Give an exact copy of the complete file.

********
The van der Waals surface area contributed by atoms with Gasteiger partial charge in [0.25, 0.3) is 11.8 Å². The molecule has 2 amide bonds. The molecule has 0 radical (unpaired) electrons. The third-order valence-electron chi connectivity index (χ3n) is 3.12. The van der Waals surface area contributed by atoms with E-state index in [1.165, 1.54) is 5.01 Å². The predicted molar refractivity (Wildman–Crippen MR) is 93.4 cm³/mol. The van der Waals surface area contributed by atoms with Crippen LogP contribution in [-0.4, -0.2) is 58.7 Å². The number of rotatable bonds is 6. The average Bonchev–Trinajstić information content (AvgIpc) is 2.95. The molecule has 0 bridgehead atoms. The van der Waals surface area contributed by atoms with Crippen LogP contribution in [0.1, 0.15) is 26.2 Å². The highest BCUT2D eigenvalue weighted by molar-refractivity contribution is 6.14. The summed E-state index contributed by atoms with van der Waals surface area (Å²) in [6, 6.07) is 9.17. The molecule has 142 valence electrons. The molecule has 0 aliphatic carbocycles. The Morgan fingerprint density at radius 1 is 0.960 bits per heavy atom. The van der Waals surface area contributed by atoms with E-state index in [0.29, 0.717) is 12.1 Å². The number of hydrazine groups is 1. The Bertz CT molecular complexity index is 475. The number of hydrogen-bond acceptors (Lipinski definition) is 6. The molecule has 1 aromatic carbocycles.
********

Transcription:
The van der Waals surface area contributed by atoms with Gasteiger partial charge in [0.25, 0.3) is 11.8 Å². The molecule has 2 amide bonds. The molecule has 0 radical (unpaired) electrons. The third-order valence-electron chi connectivity index (χ3n) is 3.12. The van der Waals surface area contributed by atoms with E-state index in [1.165, 1.54) is 5.01 Å². The predicted molar refractivity (Wildman–Crippen MR) is 93.4 cm³/mol. The van der Waals surface area contributed by atoms with Crippen LogP contribution in [-0.4, -0.2) is 58.7 Å². The number of rotatable bonds is 6. The average Bonchev–Trinajstić information content (AvgIpc) is 2.95. The molecule has 0 bridgehead atoms. The van der Waals surface area contributed by atoms with Crippen LogP contribution in [0.1, 0.15) is 26.2 Å². The highest BCUT2D eigenvalue weighted by molar-refractivity contribution is 6.14. The summed E-state index contributed by atoms with van der Waals surface area (Å²) in [6, 6.07) is 9.17. The molecule has 142 valence electrons. The molecule has 0 aliphatic carbocycles. The Morgan fingerprint density at radius 1 is 0.960 bits per heavy atom. The van der Waals surface area contributed by atoms with E-state index in [0.29, 0.717) is 12.1 Å². The number of hydrazine groups is 1. The Bertz CT molecular complexity index is 475. The number of hydrogen-bond acceptors (Lipinski definition) is 6. The molecule has 1 aromatic carbocycles.